Unconventional, Yet Inspired

by Aimée Bouka

Growing up as an LDS member in the beautiful city of Montreal, Quebec, I realized early on that I was an odd duck. My parents, who are originally from Togo in West Africa, joined the Church before I was born, but my father stopped attending when I was a child. Being fourth out a five siblings, I also grew up between two brothers. Let’s just say, I am the girl who played football and made the boys cry, but also the one who went through the Young Women program and completed my Personal Progress twice.

I joined the Army reserve at age 17 after spending many years in the youth cadets’ organization. It just seemed a natural progression to me. Although I had some supporters, I knew many who disagreed with my choice. I guess it was not the place to be for a proper young lady. Being a Black Mormon woman, I found myself being a triple minority fighting to claim my space in a homogenous and harsh setting. Despite the obvious struggles, the lessons I have taught and learnt in the military are invaluable. They made realize that as a woman, I could do all things. Moreover, I would have never thought that there, in that somewhat hostile environment, I would find my eternal companion.

In addition to my engagement to the Canadian Forces, I completed a B. Sc (honours) in biomedical sciences at the University of Ottawa and obtained a M. Sc in Human Genetics from McGill University. Although I had previously planned to go on a mission, I prayerfully chose to marry at age 20, a semester prior graduating with my bachelor’s degree. My husband and I originally had a five-year buffer zone where we had decided not to have children, but once again after much prayer and pondering, we adjusted our plan. Our first precious child was born when I was 22 years old, three weeks after submitting my master’s thesis and one week before presenting my seminar. Once again, I was taking the road less travelled. I found it difficult to find an adequate role model in my field. I had married young, and I had children young. My educational and professional ambitions were, on one side, not taken seriously in academia, and on the other side, seen as a threat to my spirituality and my abilities as mother.

After my daughter was born, I chose to stay home for a while. I was in great need of rejuvenation. Once again, cheers were heard on one side and disappointment on the other. I did hear the religious culture murmuring that only at home could I be a good mother, but I also heard from others outside the Church that spending most of my time with my children was a waste of my time and my potential. Both statements were painful to bear, as I could not hear the truth in either. Nothing was set in stone, but I knew I would further my education when the time would be right. I was staying attentive to my spiritual promptings. During that short period, another child was born, a beautiful son.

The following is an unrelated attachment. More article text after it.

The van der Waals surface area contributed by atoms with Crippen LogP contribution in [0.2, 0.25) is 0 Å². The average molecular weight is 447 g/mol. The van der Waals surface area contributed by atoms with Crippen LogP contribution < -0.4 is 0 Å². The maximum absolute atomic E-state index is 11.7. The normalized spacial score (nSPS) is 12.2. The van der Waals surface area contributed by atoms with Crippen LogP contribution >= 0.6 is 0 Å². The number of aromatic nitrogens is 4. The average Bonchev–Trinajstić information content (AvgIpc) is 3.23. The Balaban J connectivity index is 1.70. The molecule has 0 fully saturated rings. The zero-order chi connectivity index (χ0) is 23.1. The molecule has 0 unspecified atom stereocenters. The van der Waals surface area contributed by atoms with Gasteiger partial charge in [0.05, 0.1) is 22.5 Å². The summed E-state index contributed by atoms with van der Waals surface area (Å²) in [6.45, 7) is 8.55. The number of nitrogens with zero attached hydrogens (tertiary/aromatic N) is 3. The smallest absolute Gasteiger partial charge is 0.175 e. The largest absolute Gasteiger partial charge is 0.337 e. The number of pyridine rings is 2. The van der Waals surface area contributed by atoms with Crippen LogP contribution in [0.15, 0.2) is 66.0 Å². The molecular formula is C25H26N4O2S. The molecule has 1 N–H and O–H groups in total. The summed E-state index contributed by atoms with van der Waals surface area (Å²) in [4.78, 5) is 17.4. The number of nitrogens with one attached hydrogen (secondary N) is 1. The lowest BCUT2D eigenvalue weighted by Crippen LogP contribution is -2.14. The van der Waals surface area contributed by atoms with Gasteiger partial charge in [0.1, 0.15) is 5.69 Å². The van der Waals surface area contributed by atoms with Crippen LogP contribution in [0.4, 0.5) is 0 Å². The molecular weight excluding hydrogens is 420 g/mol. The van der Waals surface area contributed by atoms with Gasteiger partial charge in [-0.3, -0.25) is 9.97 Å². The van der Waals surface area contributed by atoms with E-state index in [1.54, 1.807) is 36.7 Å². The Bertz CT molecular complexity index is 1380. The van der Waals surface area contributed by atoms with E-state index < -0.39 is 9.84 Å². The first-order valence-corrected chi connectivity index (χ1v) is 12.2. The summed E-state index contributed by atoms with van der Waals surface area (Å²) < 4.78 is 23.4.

Then, I heard the call. It was earlier than expected, but it was time. I applied to medical school as I had intended to do in the past. With two young children, my plans were met with scepticism. I got accepted in the school of my choice and started in August 2015 just after celebrating my quarter century. I think about my short period at home with joy and gratefulness despite the challenges. I feel it is in my own home with the people I love the most that I learned the most crucial lessons designed to help me move forward in the plan laid out for me. Motherhood made me a stronger individual, a more loving person, a more efficient student, and a better physician-in-training.

I have a strong testimony of personal revelation, that spiritual knowledge has sustained me through every major decision I have made in my life. I am walking my path despite opposition that I face inside and outside the Church every step of the way. I am grateful for my cheer team led by my wonderful husband. As I write this essay, I think of my swollen womb safely carrying our third child. New challenges are on the horizon. I receive looks that are at times of encouragement, even admiration, and at other times, of disbelief and cynicism. I continue my marathon with optimism, hope, and greatly needed adaptability. I say to you, women of faith, walk your path, no matter how rough it may be. My story is not about opposition. It is a reminder that the spirit will guide you in your endeavours. Our spiritual and temporal journeys are unique and personal. In times of uncertainty, my soul could hear a whisper saying, ”This is the way, walk ye in it” (Isaiah 30:21). I was given enough to make a step forward. So, I did.

Aimée lives in Moncton, NB, Canada where she attends medical school and her husband studies civil engineering. African blood and maple syrup flows through her veins. She enjoys good food (making it, eating it, looking at it), adventure and spending any available time with her family.   

4 Comments on “Unconventional, Yet Inspired

  1. Aimee, I think I met you when I was on my mission in Montreal! I served in the Hochelaga ward in 1994. I don’t remember all the children from the ward by name, but there was always something special about you. You have accomplished a lot in your short life. Congratulations on starting medical school and on the upcoming birth of your third child. You have a gorgeous family! Thank you for this very beautifully written post. You are a great role model for others. I am cheering for you!

  2. What a wonderful profile – great to show the Church’s diversity! I have very fond memories of the French-speaking ward when I studied at the University of Montreal and also of visiting Togo twice. Salut and bravo!

  3. Pingback: Yes, They Do–Mormon Men Marry (Aspiring) Doctors | Aspiring Mormon Women

  4. Very inspiring & motivating. Thank you for sharing

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